Last modified: Tuesday, July 14, 2009
Time right for changes in college access, IU expert says
FOR IMMEDIATE RELEASE
July 14, 2009
BLOOMINGTON, Ind. -- The White House will likely succeed in simplifying the application for financial aid and in other measures aimed at increasing access to higher education, according to an Indiana University expert on issues of college choice, student financial aid policy, enrollment management and higher education finance.
Don Hossler, IU School of Education executive associate dean and professor of Educational Leadership and Policy Studies, said many of the proposals put forward by the Obama administration mirror recommendations of a blue-ribbon panel, on which he served, that examined access issues.
Hossler was part of the group empaneled by The College Board called "Rethinking Student Aid," which issued a final report last fall (https://professionals.collegeboard.com/policy-advocacy/affordability/student-aid). "It is urgent that we diminish the bureaucratic hurdles, the information barriers, and the financial restrictions facing young people and adults aspiring to improve their prospects through postsecondary education," the report stated.
The White House has proposed several reforms, including simplifying the online Free Application for Federal Student Aid (FAFSA), one of the commission's primary recommendations. Congress is expected to take up the administration's proposals as soon as next week.
"The FAFSA's become so complicated that people almost have to hire a tax consultant to fill them out," Hossler said. "For low-income families, just not knowing how to fill it out becomes a barrier to entering and completing college."
Hossler said the commission suggested eliminating many of the questions on the FAFSA and tying some information to federal tax forms, both White House recommendations.
The White House agenda for college affordability includes asking every American to commit to at least a year of higher education or career training, expanding Pell Grants and college tax credits, expanding the Perkins Loan program, creating a new federal, state, and local partnership for providing loans to disadvantaged students, and helping families save for college. Rep. George Miller, D-Calif., the chairman of the House Education Committee, said he plans to introduce a bill this week to replace federally subsidized bank loans with direct federal lending. The Obama administration says the savings from that move would go into the Pell Grant program.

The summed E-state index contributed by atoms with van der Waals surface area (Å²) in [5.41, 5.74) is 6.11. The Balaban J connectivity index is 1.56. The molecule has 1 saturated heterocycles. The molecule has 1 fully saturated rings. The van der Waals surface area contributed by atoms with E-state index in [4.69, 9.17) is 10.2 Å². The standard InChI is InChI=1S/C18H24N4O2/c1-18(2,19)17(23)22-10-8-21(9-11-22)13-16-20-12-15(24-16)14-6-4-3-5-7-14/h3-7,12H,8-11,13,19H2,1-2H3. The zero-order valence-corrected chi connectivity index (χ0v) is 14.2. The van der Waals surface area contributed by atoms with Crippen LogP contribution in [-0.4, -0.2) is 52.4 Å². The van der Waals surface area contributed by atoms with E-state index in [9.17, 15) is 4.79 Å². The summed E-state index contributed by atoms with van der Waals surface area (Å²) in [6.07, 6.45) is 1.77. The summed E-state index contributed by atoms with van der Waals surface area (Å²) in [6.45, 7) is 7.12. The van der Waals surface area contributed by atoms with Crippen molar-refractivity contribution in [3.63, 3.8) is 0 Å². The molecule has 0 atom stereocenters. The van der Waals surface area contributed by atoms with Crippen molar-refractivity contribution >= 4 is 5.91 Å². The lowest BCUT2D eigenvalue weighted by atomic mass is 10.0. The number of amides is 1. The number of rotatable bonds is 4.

"Everything I read suggests simplification is going to go through Congress," Hossler said, adding that such a proposal is most assured of passage since it would cost little or no money to pass this legislation. But he adds that even more costly measures, such as expanding grant availability, have a chance because of the timing. "The Rethinking Student Aid Group had this sense that our proposals had to be expenditure neutral," he said. "I think what's happened right now -- in the midst of stimulus and even though deficits are getting larger -- the door is open for the moment. It is actually more open for things than we thought when the group was meeting."
Reform is important for the potential college-going population of the next couple of decades, Hossler said. "We are going to see a dramatic increase in the number of recent immigrants, mostly first-generation, mostly from low-income families, graduating from high school," he said. "If we don't adjust some of these policies, we're going to lose the potential of a substantial number of people who could go on to college and help to sustain and enhance our economy. From a social justice point as well as an economic competitiveness point of view, we're as a country going to take some hits if we don't get some of these things right."
Media Outlets: the following comments are available as mp3 files on the IU School of Education Website at https://education.indiana.edu. Look for this news release under "News" on the home page. The sound bites below will have a clickable link to hear and to save the files.
Hossler says a clear way to increase chances for low-income families seeking financial aid is to simplify the application form:
"The FAFSA's become so complicated that people almost have to hire a tax consultant to fill them out, and for low-income families, just not knowing how to fill it out becomes a barrier to completing college."
Increasing access is important, Hossler says, because the nation needs to increase the percentage of the growing immigrant population seeking higher education:
"If we can increase it by 10 or 15 or 20 percent, it's going to be the right thing to do from a social justice point of view and it's going to be the right thing to do for the nation because we're not going to have, as a proportion of high school graduates, we're not going to have any middle, upper-income students going through the pipeline as a proportion of the group for the next 15 or 20 years."
Hossler said he'd like to see a better effort at providing more information early on to low-income families about financial aid for college:
"The Rethinking Student Aid group recommended that the Department of Ed get IRS data and on the basis of IRS data start telling, as soon as you have a dependent, if you are a low income family, based on IRS data, the family get a statement that says, 'based on your current income if your son or daughter were to go to college at this time, this is how much federal financial aid they would be eligible for.'"